SCOTTSDALE, Ariz. -- “It takes a really strong person to leave your family and, you know, just be there,” says Scottsdale resident Sheena Castle.
Castle sat on her couch, holding her newborn baby while tears streamed down her face.
“I know that he’s doing good for the rest of us so that we can all be safe.”
She’s talking about her husband, PFC Michael Castle. He is part of an Army Airborne unit about to go into Afghanistan -- at a time of great uncertainty.
This week the Taliban vowed to behead any American in Afghanistan as retaliation for the shooting rampage allegedly at the hands of a U.S. soldier.The 38-year-old soldier, who has not yet been publicly identified, is believed to be suffering from a traumatic brain injury. He left the base in the middle of the night wearing night-vision goggles and walked to a nearby village where he is accused of killing 16 Afghans – many of them children – while they slept.
From the White House, President Barack Obama said, “The United States takes this as seriously as if these were our own citizens, our own children. We are heartbroken over the loss of innocent life.”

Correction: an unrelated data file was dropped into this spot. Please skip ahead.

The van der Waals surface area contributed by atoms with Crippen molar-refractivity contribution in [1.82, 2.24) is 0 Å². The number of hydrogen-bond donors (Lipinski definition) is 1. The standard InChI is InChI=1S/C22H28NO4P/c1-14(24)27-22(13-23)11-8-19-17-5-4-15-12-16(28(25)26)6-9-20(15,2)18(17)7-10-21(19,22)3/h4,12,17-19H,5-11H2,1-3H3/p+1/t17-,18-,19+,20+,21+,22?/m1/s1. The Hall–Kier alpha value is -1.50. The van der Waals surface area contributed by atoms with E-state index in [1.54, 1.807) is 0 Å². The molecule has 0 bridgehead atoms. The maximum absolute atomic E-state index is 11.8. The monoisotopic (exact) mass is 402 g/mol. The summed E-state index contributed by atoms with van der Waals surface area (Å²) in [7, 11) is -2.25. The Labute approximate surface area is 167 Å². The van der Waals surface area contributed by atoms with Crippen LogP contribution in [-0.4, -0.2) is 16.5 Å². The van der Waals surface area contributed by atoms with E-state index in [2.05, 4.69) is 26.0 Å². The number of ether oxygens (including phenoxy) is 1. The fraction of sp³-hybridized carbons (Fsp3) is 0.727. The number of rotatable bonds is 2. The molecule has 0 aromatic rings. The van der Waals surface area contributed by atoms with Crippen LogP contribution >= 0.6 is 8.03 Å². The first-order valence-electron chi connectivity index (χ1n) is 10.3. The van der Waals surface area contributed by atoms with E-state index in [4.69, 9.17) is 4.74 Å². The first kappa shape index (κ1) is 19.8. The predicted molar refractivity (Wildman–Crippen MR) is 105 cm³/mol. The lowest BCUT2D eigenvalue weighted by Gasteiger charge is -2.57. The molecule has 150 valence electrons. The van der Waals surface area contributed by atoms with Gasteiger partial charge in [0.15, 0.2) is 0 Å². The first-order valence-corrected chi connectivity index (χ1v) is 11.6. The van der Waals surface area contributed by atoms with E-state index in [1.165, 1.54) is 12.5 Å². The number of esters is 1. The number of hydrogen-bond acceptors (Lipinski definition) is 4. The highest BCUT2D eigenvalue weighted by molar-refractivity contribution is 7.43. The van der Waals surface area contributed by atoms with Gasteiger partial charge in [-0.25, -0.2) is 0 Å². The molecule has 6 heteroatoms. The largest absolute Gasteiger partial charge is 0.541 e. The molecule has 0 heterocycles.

The administration has called for a swift investigation and Defense Secretary Leon Panetta, who flew to Afghanistan this week, said if convicted the soldier could face the death penalty.
Back in Scottsdale, Sheena Castle says her heart sank when she heard the news.
“I think it is really unfortunate that something would make him go and kill innocent people which is not our way of doing things – but we don’t know what was going through his mind," she said.
The shooting comes on the heels of another incident that sparked outrage across Afghanistan.
Last month, U.S. soldiers near Kabul burned copies of the Quran in an effort to dispose of books prisoners were reportedly using to communicate with one another. The Quran burning – which U.S. commanders called unintentional – triggered violent protests, a lockdown of the U.S. Embassy and attacks that led to the deaths of six U.S. soldiers.
Taken together, these two episodes are fueling increased concern that the decade-long fight in Afghanistan may be unwinnable. That thought isn’t sitting well with Sheena Castle. She told 3TV that she believes in the mission her husband is going there to fight.
"It’s almost like they were waiting for this to happen," Castle said of the Taliban’s threats. "Now they have another excuse to do something like 9/11.”
That, says Sheena Castle, is exactly what U.S. troops – like her husband – are risking their lives to prevent.
While Castle admits she is feeling great anxiety and fear over her husband’s deployment, she knows this is where he wants to be. “And,” she said through heavy tears, “I am so proud of him for that”.